A common question I’ve been asked since starting this writing journey has to do with mistakes. Which makes perfect sense – everyone wants to know more than just what to do, they want to know what not to do.
I wanted to take the time today to talk about the five most common mistakes I see writers make (mostly beginners).
If you would rather hear me than read this
long-winded post, make sure to watch the video below!
Do not feel bad if you find yourself making any one of these mistakes. The first step to correcting it is realizing that you’re doing it, and the better you get as a writer, the easier it’ll be to naturally avoid these things.
That’s not to say that I never do any of these myself…I’m currently battling with a case of one of them in particular, but I’ll get into that in a minute.
These aren’t necessarily in any order, as I think all of them should be avoided equally.
A lot of new writers are concerned about writing enough for it to be considered an entire novel. Or they might be worried about writing every scene in fine detail so that the reader can picture it perfectly in their minds. Every beginning writer worries about this at some point, including me. I’ve come to realize, as most do, that I have plenty to write about. There’s no need to over explain a situation and oftentimes the reader can build an image in their minds with minimal description required from you.
One thing that greatly contributes to this is an excitement for writing. You’re finally doing it. You’re writing a story that’s been trapped in that brain of yours for months, sometimes years. At the end of a writing session, though, you might find that you’ve managed to write 1,600 words about your character getting ready in the morning. There’s absolutely nothing wrong with being excited as long as you’re able to weed out the extra words in the editing phase.
To keep yourself from falling into the wordy McWord trap, you should periodically ask the question “Is this part really necessary?” Make sure that each word you write contributes something to the overall story. If it’s not developing your character or creating suspense, adding tension or setting the scene, then you probably shouldn’t take the time to write it.
Some people might say, “Well, I want people to get an idea of what my character is wearing so the scene feels real.” There’s an easy solution to this: describe the type of clothes they wear once and be done with it. “Robert was dressed in his usual way, always one to opt for comfort over style.” Boom. Done. Now every time after that you can simply say that Robert got dressed quickly and keep the story moving forward. You can always briefly mention their clothes, like “The dried blood had faded from red to a burnt brown, like rust on his white shirt.” But make sure you don’t shove a bunch of description down your reader’s throat. No one wants to read about a character brushing their teeth unless the toothpaste has poison in it or their neighbors house blows up at that exact moment.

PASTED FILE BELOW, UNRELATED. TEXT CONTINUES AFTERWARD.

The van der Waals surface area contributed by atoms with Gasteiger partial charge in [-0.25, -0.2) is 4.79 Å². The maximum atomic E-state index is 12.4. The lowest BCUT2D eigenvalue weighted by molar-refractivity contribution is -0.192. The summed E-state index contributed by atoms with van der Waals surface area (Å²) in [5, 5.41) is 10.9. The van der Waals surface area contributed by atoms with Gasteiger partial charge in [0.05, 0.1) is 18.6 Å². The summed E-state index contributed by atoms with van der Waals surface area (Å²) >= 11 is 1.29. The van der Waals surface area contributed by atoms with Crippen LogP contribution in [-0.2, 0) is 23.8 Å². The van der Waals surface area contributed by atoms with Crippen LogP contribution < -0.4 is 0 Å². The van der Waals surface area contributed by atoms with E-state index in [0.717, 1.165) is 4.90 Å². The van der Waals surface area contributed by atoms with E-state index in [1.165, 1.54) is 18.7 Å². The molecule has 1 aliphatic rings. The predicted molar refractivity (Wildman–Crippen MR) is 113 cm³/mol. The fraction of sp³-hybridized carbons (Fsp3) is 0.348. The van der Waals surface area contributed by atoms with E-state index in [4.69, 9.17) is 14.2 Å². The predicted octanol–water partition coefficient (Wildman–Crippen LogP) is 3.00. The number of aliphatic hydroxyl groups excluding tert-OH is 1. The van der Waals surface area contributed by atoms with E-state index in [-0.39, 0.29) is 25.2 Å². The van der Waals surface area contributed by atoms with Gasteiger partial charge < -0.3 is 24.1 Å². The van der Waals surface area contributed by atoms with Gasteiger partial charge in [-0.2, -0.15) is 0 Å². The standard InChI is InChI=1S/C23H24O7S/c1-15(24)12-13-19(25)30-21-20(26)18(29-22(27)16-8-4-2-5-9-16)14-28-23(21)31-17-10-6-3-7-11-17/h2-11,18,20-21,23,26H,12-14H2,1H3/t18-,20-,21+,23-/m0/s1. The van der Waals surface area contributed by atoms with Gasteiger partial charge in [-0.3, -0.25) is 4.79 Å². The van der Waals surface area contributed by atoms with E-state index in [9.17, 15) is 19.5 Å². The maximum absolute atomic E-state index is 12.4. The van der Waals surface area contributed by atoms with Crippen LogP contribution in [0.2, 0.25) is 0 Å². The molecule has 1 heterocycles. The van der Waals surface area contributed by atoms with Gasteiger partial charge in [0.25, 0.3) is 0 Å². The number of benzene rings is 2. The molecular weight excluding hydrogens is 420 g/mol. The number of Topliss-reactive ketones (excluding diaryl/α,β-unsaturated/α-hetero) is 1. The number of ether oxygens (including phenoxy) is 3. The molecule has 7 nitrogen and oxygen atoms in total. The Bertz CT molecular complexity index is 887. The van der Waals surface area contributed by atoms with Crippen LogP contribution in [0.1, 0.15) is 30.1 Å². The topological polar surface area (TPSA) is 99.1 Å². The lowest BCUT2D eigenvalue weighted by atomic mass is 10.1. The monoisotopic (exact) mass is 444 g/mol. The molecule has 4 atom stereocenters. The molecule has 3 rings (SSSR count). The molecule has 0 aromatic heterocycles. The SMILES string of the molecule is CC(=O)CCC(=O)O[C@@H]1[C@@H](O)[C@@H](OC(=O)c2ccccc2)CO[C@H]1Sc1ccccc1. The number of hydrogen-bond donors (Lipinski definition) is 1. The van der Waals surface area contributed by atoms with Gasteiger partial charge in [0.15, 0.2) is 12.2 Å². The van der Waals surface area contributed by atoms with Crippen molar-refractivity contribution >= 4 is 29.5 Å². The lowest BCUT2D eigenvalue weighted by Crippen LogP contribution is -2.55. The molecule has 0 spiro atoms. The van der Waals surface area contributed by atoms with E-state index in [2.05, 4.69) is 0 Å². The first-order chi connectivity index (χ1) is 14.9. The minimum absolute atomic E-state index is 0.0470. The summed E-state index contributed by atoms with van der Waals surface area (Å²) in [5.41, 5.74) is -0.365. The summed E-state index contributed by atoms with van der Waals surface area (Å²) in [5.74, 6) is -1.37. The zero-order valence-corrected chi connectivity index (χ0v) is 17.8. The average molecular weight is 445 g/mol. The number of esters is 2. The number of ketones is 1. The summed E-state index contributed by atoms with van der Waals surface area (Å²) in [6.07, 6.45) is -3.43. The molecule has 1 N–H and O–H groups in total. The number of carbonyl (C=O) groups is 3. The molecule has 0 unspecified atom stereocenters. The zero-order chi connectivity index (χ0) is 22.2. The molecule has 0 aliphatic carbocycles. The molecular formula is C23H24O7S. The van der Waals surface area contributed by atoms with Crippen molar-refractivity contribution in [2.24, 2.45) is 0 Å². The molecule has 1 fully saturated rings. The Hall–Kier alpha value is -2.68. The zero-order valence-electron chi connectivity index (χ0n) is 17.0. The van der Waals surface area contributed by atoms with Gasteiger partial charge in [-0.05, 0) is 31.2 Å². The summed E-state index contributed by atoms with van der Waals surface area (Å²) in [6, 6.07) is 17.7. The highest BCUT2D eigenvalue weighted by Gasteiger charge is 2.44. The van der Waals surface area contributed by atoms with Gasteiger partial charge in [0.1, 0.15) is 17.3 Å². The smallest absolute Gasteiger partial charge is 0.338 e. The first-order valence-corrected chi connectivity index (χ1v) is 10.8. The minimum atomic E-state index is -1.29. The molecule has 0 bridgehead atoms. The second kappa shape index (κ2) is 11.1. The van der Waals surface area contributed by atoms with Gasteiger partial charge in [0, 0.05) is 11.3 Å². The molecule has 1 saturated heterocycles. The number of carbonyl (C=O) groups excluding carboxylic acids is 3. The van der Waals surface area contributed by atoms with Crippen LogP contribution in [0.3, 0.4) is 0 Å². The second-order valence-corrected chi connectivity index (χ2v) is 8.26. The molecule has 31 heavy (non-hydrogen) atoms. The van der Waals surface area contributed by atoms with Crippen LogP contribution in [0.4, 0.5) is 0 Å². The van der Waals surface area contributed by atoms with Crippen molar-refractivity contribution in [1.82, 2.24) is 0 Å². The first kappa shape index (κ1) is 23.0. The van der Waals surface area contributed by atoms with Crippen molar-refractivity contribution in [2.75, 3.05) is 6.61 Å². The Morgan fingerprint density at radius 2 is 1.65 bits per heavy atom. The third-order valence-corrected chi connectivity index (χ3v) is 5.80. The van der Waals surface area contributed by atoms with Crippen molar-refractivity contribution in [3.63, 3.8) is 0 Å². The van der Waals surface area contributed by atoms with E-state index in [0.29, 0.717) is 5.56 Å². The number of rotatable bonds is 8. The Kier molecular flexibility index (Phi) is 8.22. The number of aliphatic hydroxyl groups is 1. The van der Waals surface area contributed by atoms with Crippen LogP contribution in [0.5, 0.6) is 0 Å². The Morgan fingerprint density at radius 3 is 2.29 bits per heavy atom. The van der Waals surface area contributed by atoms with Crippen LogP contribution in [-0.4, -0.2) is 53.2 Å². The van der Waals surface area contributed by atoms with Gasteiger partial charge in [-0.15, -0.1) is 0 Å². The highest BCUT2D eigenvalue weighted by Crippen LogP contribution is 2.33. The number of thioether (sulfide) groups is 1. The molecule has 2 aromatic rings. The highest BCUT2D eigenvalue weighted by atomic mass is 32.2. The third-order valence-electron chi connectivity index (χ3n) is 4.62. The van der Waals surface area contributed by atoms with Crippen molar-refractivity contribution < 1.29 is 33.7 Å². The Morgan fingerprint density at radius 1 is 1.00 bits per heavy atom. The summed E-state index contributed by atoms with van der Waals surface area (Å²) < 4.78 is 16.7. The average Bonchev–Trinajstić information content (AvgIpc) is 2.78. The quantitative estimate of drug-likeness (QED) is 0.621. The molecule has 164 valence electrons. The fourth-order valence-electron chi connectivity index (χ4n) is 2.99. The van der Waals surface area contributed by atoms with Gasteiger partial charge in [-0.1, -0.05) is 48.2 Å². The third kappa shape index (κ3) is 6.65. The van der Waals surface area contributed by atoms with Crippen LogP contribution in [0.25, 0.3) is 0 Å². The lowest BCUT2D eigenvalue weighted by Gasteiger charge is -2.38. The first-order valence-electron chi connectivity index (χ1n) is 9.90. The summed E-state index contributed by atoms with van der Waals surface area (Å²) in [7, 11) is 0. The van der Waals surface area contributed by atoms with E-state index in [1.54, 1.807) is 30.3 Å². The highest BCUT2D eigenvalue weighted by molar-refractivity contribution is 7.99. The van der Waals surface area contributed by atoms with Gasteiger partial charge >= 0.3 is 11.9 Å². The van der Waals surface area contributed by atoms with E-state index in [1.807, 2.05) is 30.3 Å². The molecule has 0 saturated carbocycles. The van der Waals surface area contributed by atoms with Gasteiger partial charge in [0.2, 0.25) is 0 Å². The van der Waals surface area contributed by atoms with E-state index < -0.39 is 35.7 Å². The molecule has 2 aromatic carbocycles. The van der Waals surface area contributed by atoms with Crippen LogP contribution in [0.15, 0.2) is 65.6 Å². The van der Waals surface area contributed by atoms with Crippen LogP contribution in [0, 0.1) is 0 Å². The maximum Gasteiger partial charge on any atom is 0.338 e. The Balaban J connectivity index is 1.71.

Another thing that takes time for writers to discover is their own voice. When reading a novel, this can often be the feel of the novel. Rosamund Hodge’s voice makes any story feel like you’re sitting in front of a fireplace listening to ancient tales. Chuck Paliniuk feels short and choppy, like you’re in a car with touchy brakes. Your voice can be brief, eloquent, lyrical or fast-paced. Each author’s story feels different in some way, and this is what you want.
If you don’t have much of a voice, though, your writing can sound choppy. This is why it is so important to try to discover what your voice is and what you want it to be!
I think two big things affect the type of voice you have: the stories that you tell, and the way that you tell them. Rosamund Hodge’s voice fits perfectly with old fairy tales, in large part because that’s the broad topic she writes about. But the way that she tells them helps to support this. Many times, writers will be drawn to a particular subject matter because they’re passionate about it, which is very important for the writer. The way that each person writes that story, though, varies greatly depending on their sentence structure, word choice and individual stylistic preferences. Stephen King’s Little Red Riding Hood would sound nothing like Marie Lu’s.
If all writers had the same voice in writing, you’d get pretty bored of it, no matter what story they’re telling. Finding your voice can take time, and unfortunately the best way to do this is to continue writing. You’ll find your own rhythm and cadence of story-telling. You can also find your voice through reading, and noting which things you don’t like and which things you love. Over time you’ll end up incorporating these things and molding your own unique voice.
It’s good to be different from one another, but you should never try to copy someone else’s voice. If you’re inspired by someone’s voice, that’s a different thing. I found myself guilty of doing this after reading Harry Potter (because who doesn’t love J.K. Rowling’s voice in those books?). I subconsciously adopted her voice and felt like a creep when I reread what I had just written – because it wasn’t my voice. I was being an imposter. And many times, this sticks out to your reader just as much as it does to you.